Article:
Use of Maine’s after-school meals program, designed to help students who aren’t getting enough of the food they need at home, rose 89% between 2018 and 2019, according to a new report from the Food Research and Action Center.

The increase does not appear to reflect an increase in need, but the impact of a new law mandating Maine’s poorest school districts offer after-school meals.

In other words, the need was always there – the kids were hungry and struggling to get the nutrition they need, waiting for help, when the programs started.

Hunger is getting worse now as Congress and President Trump have failed for months to provide relief for the toll the pandemic has taken and continues to take on people’s lives.

But the report on after-school meals shows hunger is a problem even in the best of times. Before COVID, when the economy was booming and unemployment was reaching all-time lows, millions of Americans still could not put food on the table. While the richest Americans saw their wealth soar, so many others were beset by persistent low wages and the high cost of food, housing, health care and child care, none of which could be offset by insufficient federal aid programs.

In Maine, 13.6 percent of households could not put enough food on the table in 2018, worst in New England and 12th worst in the U.S. About 1 in every 5 Maine children comes from a household struggling with hunger.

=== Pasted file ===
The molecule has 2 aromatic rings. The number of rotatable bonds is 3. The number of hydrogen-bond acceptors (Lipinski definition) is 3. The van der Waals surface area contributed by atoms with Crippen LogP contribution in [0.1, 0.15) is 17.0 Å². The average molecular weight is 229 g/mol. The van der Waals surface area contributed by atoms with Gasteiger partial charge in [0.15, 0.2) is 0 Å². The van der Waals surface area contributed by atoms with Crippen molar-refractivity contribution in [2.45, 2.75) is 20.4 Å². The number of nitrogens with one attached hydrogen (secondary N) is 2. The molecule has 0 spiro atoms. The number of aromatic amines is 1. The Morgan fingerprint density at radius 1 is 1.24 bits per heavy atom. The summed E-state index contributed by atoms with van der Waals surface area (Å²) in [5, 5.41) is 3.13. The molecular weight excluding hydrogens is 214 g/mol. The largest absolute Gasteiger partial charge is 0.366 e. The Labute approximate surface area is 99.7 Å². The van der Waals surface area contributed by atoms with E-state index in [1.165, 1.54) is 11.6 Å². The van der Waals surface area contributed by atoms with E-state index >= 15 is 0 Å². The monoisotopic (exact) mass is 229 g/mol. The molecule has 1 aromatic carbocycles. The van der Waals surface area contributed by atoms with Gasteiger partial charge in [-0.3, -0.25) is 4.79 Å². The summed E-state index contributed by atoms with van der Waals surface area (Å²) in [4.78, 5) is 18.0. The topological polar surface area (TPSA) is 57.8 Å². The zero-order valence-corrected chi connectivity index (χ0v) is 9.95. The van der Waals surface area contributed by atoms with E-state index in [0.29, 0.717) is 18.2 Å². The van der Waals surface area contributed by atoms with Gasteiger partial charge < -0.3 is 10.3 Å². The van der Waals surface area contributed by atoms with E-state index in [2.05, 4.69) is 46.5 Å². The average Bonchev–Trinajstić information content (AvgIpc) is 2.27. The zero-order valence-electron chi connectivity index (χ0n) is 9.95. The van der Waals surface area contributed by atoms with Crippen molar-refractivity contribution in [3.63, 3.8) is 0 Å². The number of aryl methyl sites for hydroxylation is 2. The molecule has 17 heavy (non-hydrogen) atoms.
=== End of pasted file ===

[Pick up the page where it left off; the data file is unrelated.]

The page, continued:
Those households that qualify for the Supplemental Nutrition Assistance Program – SNAP, formerly known as food stamps – get a little help, but it is not enough to get through the month.

More than a third don’t qualify, however, and many would not qualify for free or reduced-price lunch at school, either.

And so, because Maine’s law mandating after-school meals programs only applies to communities in which 50 percent or more of students are eligible for free or reduced-price lunch – which brings federal funding – it misses a lot of hungry students. Even in the state’s richest communities, there are families struggling to get enough food.

We can do more to stop hunger. We have to do more.

One way is through the continued expansion of the school meals program. School lunch feeds millions of kids every day, and breakfast is proving to be just as necessary. After-school snack and meal programs are the next logical step, but they need help to get going.

According to FRAC, more than 1.4 million students participated in the after-school program on an average day in 2019, up 86,000 from the year before.

But that’s only 6.5 percent of those in the school lunch program. In Maine, where the new law just took effect, 1,077 students used the program, compared to nearly 60,000 for lunch, the 45th worst ratio in the country.

Congress could lower the threshold for federally funded after-school programs to include schools where as low as 40 percent of students are low income, or they could eliminate the threshold all together and fund the program for all schools that want it.

The FRAC report also suggests all the school meal programs be combined into one to streamline the process and make it easier for schools.

We know there are hungry kids out there, in every corner of every state, waiting for help. We know how we can help them. Let’s do it.

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